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‘Baldy Paulie will go down in two’ - when Rocky Balboa’s cornerman fought Muhammad Ali

Burt Young dined out on the anecdote from boxing folklore until his death last week aged 83

In the space between Muhammad Ali losing and wresting his title back from Leon Spinks, Howard Bingham, his best friend and personal photographer, ran for a congressional seat in California. Ali helped the only way he knew how, agreeing to fight a night of celebrity exhibition bouts at the Olympic Auditorium in Los Angeles. Among those climbing through the ropes to face him that May evening in 1978 were a bullish Marvin Gaye, a dishevelled Richard Pryor, an emaciated Sammy Davis Jnr, and Burt Young, the latter then in the first flush of genuine fame as Paulie, Philly meatpacker, misanthropic brother-in-law, and occasionally useful cornerman to Rocky Balboa.

If the other three icons didn’t need any promotion ahead of the political fundraiser, Ali tried to sell tickets for his contest with Young as if it was a heavyweight title clash, taking to the microphone at a press conference and taunting, “Baldy Paulie will go down in two.” The actor danced with the champ for three rounds and dined out on the anecdote right up until his death last week at the age of 83.

Although he gained later renown as a painter of note, his highlight reel stretched to 168 credits on big screen and small. He had memorable turns on television shows that defined the different eras, from The Sopranos to Miami Vice, The Rockford Files to Law and Order, and scene-stealing cameos in movies of the calibre of Once Upon a Time in the West, Chinatown, and The Pope of Greenwich Village.

Then there was Paulie Pennino, a career-defining role across six iterations of the franchise, he took the part only after Sylvester Stallone squatted down next to him in a Los Angeles commissary and said, “Mr Young, I wrote Rocky. You gotta do it!”


He was the highest paid member of the cast in the first outing, wearing extra layers of clothes to make Paulie wider, and playing him “burly on the outside, and all quicksand inside”. Bringing serious boxing nous to the set, some of Young’s improvised suggestions, such as Rocky doing his road work with a brick in each hand, were incorporated into Balboa’s initial training regime because Stallone knew his co-star came with genuine ring pedigree. Useful on a shoot where John Avildsen, the director, knew nothing of the fight game.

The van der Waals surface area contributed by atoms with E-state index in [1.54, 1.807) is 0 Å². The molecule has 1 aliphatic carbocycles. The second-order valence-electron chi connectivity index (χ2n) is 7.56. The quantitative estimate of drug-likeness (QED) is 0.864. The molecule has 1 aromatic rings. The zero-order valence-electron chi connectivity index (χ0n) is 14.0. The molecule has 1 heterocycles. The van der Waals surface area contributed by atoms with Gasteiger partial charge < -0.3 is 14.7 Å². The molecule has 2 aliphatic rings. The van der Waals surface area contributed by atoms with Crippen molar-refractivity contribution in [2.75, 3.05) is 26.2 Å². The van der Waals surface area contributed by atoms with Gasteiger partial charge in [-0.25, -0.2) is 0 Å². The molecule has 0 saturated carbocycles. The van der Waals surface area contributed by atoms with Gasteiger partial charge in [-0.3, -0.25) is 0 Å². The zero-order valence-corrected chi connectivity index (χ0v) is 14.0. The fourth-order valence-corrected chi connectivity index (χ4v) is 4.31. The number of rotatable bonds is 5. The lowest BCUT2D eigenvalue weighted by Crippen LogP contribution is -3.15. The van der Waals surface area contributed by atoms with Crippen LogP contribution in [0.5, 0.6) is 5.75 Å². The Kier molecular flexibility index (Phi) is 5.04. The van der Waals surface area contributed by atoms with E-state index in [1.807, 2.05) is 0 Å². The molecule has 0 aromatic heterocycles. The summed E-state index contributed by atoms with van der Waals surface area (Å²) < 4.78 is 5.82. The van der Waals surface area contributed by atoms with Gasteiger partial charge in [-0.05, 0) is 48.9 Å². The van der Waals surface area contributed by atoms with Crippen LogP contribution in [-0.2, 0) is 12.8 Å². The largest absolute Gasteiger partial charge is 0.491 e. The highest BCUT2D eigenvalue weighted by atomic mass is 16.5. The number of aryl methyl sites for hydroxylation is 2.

Having persuaded his father, a sheet metal worker, to lie about his age so he could enlist in the military as a 16-year-old high school dropout who was already “half a hoodlum”, Young learned to box in the US Marines. Amassing an impressive 32-2 ledger in fights against others in the service, the kind of eye-catching record that persuaded him to turn pro. There, he worked under Charley Goldman, fabled trainer of Rocky Marciano, and was briefly managed by Cus D’Amato who looked after Floyd Patterson, and later, most famously, Mike Tyson.

Young could regale people with boxing yarns about the various off-Broadway arenas around New York where he lost teeth or incurred the type of scars becoming the face of a character actor. There is some dispute about the exact nature of his professional record. In many interviews, he claimed he went 14-0, in others, he amplified it to 17 straight wins. This may be partly down to the different versions of his birth name in circulation, Gerald Tommaso DeLouise being probably the most used. Further confusion about his pugilism reigns because of the fact he often earned extra cash fighting under different aliases out of state. Tough row to hoe.

“To go into Massachusetts with no trainer or manager was something,” said Young, born and reared in Corona, Queens. “The guy in the other corner always would look twice as big. Walking up those steps was like going to the electric chair. You had to start finding buttons in yourself to press so that you’d look better walking up those steps.”

In the foothills of the sport in the 1960s, his biggest payday was $400. A hard living made worse by his own tendency to book fights at two weeks’ notice, knowing he would have to rapidly plane 30lbs from his frame to box at his preferred middleweight. Even though he also dabbled in co-managing boxers in the 1980s, when he was asked to Grand Marshal the Parade of Champions preceding the annual induction of new members into the International Boxing Hall of Fame at Canastota in 2009, it probably had much more to do with his filmic than his fistic achievements.

“Fighting was in my nature,” said Young. “But you’re never sad giving up boxing. Who gets sad about not being punched in the face?”

The pivot from ring to stage came about by accident when a barmaid he was pursuing mentioned she wanted to study at the Actors Studio in New York under Lee Strasberg. Then moonlighting as a carpet layer, Young thought the storied teacher was a woman until Strasberg invited him to audition and reckoned him to be “an emotional library”.

After a lifetime spent getting by on jobs requiring only “sweat and bravado”, he had found his true calling. He was nominated for a Best Supporting Actor Oscar for Paulie, a character probably best described by the critic Roger Ebert as “defeated and resentful, loyal and bitter, caring about people enough to hurt them, just to draw attention to his grief.”

The performance of his lifetime.